For me, that might mean having a holiday coffee drink and reading the paper without my Blackberry on the table, blinking at me to check it. Or it might mean enjoying each bite of the amazing BLT at Poppy’s sandwich shop instead of inhaling it so I could get back to work.

What’s going on in your “now” that you want to savor? There’s no time like the present.

Thursday, November 17, 2011

Society's Idea of Beauty is Beastly

My brain is noshing on the notion of beauty today – what it is, how it differs for each of us, how society shapes our ideas on what’s attractive or sexy.

Tawna Fenske, a writer I follow online, recently posted a fun blog entry called “Not so hot boys who make me want to get naked.” She talked about men who have a certain charisma that transcends societal norms of attractiveness. Case in point: Lyle Lovett. (yummy)

Then, last night, I had dinner with my dear friend, Joelle, who is dog-sitting for someone. Sissy, the sweetest little bulldog you’d ever hope to meet, isn’t pretty by anyone’s standards. But to me, she’s BEAUTIFUL. I couldn’t stop kissing her mushed in face. I can’t define in words what attracted me to her but I wanted to scoop her up and take her home.

Joelle and I then talked about how our ideas of beauty have changed as we aged. She’s an avid (i.e., obsessed) road- and mountain-biker so naturally her cute little body is muscled, lean and athletic. She finds the ‘strength’ in her legs beautiful and thanks them for bringing her so much joy.

I’ve come to appreciate the beauty of my hands. I type all day, every day, so I look at them a lot. My fingers are long. My nails have always been really healthy. And now that they are professionally manicured, I can’t stop staring at them! Not only are they utilitarian but they’re sensual and expressive.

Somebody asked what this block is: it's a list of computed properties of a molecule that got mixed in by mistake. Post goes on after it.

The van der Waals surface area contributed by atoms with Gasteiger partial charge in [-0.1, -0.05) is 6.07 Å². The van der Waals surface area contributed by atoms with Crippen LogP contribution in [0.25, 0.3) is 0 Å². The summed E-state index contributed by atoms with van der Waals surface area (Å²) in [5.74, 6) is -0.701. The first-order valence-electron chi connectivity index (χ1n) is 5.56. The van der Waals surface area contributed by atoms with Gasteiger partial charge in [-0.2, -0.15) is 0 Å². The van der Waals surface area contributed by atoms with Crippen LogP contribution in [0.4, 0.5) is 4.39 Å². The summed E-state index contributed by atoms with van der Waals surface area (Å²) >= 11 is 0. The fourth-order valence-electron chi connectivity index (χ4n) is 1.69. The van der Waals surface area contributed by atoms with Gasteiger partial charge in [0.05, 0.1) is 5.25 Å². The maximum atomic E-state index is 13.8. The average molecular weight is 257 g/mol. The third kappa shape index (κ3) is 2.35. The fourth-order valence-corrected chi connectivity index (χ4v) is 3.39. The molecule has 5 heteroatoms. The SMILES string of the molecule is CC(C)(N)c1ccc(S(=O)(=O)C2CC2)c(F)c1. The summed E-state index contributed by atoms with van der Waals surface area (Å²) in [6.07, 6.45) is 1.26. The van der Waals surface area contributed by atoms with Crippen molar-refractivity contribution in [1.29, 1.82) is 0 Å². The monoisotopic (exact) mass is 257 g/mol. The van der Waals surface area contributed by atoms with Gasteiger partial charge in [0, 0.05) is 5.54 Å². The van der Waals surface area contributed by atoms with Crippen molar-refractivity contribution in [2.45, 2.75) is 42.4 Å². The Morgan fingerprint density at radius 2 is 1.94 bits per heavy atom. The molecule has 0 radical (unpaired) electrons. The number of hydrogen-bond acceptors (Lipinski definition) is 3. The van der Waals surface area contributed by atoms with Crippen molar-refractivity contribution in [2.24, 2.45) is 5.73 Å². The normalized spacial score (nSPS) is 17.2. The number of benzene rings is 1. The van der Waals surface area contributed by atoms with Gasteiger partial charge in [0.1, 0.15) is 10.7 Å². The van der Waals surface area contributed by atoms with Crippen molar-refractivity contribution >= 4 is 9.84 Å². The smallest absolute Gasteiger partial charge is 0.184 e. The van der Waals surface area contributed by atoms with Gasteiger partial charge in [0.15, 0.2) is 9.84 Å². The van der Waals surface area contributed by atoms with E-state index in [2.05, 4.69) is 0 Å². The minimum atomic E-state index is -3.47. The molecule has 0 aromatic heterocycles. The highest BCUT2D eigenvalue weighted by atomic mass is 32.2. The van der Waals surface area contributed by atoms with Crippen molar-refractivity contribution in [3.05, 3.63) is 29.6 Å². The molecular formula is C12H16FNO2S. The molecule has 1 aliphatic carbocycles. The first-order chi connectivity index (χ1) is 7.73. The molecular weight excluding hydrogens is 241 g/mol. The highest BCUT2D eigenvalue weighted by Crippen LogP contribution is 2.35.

What’s beautiful in your world today? Do you find you buck society’s idea of beauty?

To Deonne, my writer friend in Taos: would Billy Bob Thornton make your sexy man list?

Sunday, October 30, 2011

When $35 Million Doesn't Equal Success

Last night I stayed up until 11 p.m. (I know! Can you believe it?) to watch From the Sky Down, a documentary about my favorite band U2 and the production of their 1991 album Achtung Baby. The film chronicles the difficult recording period and the group's creative process.

In April 1987, my friend, Christi, and I saw U2 at The Summit in Houston. Joshua Tree was an astounding album and a phenomenal tour. In fact, we had to stay up all night at IHOP, eating blueberry pancakes and discussing the experience. The four boys from Ireland had skyrocketed to success in a matter of months, moving from arena to stadium venues.

I was astounded to learn in the documentary that the band was far from thrilled about the Joshua Tree tour. They said they’d often leave the stage and have a morose sit-down about how disappointed they were in their performances. Lead singer Bono said they were musically unprepared for their success. Drummer Larry Mullen, Jr. said, “We were the biggest, but we weren’t the best.”

WHAT THE F***? Boys, did you hear the gazillions of women screaming and crying? Did you see the lighters held high? Your album sold more than 25 million copies! The 79 North American shows on the tour sold more than 2 million tickets and grossed $35 million.